Frequently Asked Questions

Frequently Asked Questions - Tips & Tricks


I set a Schedule Constraint of 24 months. Why does the Solution Panel show a 22-month schedule for the life cycle?

There are several reasons this could be happening, but the most likely cause is that you entered a target probability of more than 50% for the Schedule constraint. For example, if you enter a time constraint of 24 months at a target probability of 90%, you are asking SLIM-Estimate to calculate a risk-buffered solution that provides a 90% probability that the project will not exceed 24 months: in effect, a risk-buffered solution.

The difference between the expected solution of 22 months (50%) and your constraint of 24 months (90%) represents the built-in risk buffer that protects you against possible size growth, lower than estimated productivity, staff availability issues, or other facts that may affect the delivery date. The size of this risk buffer is determined by the uncertainty range around the estimated size, PI, and manpower buildup.  The Solution Panel always displays the 50% solution because it is the work plan.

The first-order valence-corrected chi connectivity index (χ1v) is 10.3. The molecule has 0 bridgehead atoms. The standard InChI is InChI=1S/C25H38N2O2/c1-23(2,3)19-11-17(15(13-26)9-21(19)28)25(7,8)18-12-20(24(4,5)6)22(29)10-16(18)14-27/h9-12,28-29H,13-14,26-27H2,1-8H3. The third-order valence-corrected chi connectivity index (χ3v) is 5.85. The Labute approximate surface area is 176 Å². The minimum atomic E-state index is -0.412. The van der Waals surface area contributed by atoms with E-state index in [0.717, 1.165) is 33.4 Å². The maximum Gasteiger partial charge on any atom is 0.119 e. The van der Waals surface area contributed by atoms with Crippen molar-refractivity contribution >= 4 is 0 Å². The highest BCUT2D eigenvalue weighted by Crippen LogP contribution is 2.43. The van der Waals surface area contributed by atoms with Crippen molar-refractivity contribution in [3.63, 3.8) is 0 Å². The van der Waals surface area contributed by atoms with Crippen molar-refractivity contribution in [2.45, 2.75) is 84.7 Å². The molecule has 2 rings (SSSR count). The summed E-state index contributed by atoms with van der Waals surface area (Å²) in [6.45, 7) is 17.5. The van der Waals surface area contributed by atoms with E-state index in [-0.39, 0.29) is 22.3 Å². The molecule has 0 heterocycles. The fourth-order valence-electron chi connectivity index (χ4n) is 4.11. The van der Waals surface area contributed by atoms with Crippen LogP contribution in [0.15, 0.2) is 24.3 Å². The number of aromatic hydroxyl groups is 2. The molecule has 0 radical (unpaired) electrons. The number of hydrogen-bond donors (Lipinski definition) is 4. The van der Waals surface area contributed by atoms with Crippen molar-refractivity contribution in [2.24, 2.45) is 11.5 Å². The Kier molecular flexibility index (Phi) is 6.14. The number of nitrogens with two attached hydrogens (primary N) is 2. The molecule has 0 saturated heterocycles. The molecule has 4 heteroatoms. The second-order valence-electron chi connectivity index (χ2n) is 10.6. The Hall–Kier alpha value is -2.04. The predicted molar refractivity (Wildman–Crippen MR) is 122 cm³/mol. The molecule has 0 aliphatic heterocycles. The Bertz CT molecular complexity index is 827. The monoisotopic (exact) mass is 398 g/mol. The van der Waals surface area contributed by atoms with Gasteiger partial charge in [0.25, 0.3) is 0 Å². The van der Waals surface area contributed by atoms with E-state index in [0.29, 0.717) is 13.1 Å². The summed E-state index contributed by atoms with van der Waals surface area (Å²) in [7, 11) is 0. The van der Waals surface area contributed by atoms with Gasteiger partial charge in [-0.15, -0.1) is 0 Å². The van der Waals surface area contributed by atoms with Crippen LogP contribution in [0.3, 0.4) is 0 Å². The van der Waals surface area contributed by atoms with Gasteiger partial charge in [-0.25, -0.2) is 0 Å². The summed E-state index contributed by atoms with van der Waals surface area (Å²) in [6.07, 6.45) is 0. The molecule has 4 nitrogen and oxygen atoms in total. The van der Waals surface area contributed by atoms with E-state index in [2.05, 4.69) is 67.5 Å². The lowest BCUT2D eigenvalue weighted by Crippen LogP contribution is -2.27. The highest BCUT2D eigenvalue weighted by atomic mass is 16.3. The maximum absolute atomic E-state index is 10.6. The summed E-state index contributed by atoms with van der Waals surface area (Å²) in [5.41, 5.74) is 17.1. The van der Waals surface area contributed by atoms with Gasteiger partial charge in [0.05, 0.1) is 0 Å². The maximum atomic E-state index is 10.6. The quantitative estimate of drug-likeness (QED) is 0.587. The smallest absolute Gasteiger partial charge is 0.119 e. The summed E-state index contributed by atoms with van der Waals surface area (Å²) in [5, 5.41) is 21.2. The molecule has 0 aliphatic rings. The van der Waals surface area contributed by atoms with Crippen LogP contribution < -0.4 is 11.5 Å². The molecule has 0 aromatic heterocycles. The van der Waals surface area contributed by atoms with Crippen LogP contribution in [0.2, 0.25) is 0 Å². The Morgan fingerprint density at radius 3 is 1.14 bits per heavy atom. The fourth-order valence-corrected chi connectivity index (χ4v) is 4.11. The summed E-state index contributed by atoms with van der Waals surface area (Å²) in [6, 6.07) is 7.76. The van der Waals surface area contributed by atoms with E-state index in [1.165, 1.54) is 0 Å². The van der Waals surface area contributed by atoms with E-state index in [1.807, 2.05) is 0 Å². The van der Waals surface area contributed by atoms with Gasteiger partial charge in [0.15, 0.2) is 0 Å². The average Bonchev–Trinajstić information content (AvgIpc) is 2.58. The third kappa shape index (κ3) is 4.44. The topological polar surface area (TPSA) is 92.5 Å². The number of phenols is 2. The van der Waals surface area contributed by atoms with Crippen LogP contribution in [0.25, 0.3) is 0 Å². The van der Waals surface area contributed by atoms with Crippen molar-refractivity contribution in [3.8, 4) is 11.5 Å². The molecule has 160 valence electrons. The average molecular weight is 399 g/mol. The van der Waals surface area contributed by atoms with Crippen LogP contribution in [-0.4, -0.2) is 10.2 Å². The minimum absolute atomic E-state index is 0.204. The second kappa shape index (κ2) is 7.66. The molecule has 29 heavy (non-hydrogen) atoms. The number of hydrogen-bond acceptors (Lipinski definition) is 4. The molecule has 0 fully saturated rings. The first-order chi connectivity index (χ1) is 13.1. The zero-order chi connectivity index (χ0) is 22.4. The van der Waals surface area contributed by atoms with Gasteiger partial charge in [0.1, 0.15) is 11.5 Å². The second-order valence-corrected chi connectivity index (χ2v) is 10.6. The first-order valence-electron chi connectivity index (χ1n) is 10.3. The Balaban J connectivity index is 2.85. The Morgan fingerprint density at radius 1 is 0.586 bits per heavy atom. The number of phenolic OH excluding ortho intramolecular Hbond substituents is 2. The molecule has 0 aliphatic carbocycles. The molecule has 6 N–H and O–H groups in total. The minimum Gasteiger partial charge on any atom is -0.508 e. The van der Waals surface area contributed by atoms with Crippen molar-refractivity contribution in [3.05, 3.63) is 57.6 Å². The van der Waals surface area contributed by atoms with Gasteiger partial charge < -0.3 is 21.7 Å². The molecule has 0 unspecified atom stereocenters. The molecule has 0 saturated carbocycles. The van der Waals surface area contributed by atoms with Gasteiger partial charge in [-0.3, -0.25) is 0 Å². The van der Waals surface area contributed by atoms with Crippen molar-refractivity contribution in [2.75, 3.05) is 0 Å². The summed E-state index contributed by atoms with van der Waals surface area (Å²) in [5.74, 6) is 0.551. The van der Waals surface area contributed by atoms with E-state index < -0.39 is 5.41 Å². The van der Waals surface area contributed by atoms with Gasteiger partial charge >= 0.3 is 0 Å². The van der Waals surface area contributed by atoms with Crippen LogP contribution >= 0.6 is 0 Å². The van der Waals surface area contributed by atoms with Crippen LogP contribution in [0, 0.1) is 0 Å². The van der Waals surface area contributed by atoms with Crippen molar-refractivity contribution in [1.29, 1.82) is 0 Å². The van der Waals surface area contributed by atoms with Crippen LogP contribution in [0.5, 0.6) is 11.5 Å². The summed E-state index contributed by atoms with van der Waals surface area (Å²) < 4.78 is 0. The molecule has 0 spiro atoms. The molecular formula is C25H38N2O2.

If you want your solution to correspond exactly to your input constraint values, use desired probabilities of 50% for those constraints.

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How can I change the unit for Total system size in the Balanced Risk and other solution wizards? Currently it is set to IU, but we use Function Points.

Solution wizards that require a size estimate assumption use the Sizing By History technique to obtain an initial "ballpark" estimate based on the statistical size ranges, or t-shirt sizes, in your project's associated trend group(s).  This technique uses the Function Unit and Gearing Factor in the Project Environment settings.  Most of the templates installed with SLIM-Suite have the Function Unit set to the Base Size Unit, either IU or SLOC.  

To change the Function Unit to Stories, Features, Function Points, or other size unit, select Tools | Customize Project Environment from the menu. On the Project Description Tab, there is a Function Unit list box.  Select Function Points or other unit, then enter an appropriate Gearing Factor to represent the average number of Base Size Units (elementary programming steps) contained in your selected  Function Unit (ex.: a gearing factor of 50 represents 50 Base Size Units per Function Point).  

If you need help determining an appropriate gearing factor, visit the Function Point Gearing Factors page on the QSM web site, download our Gearing Factors whitepaper, or contact QSM for assistance.


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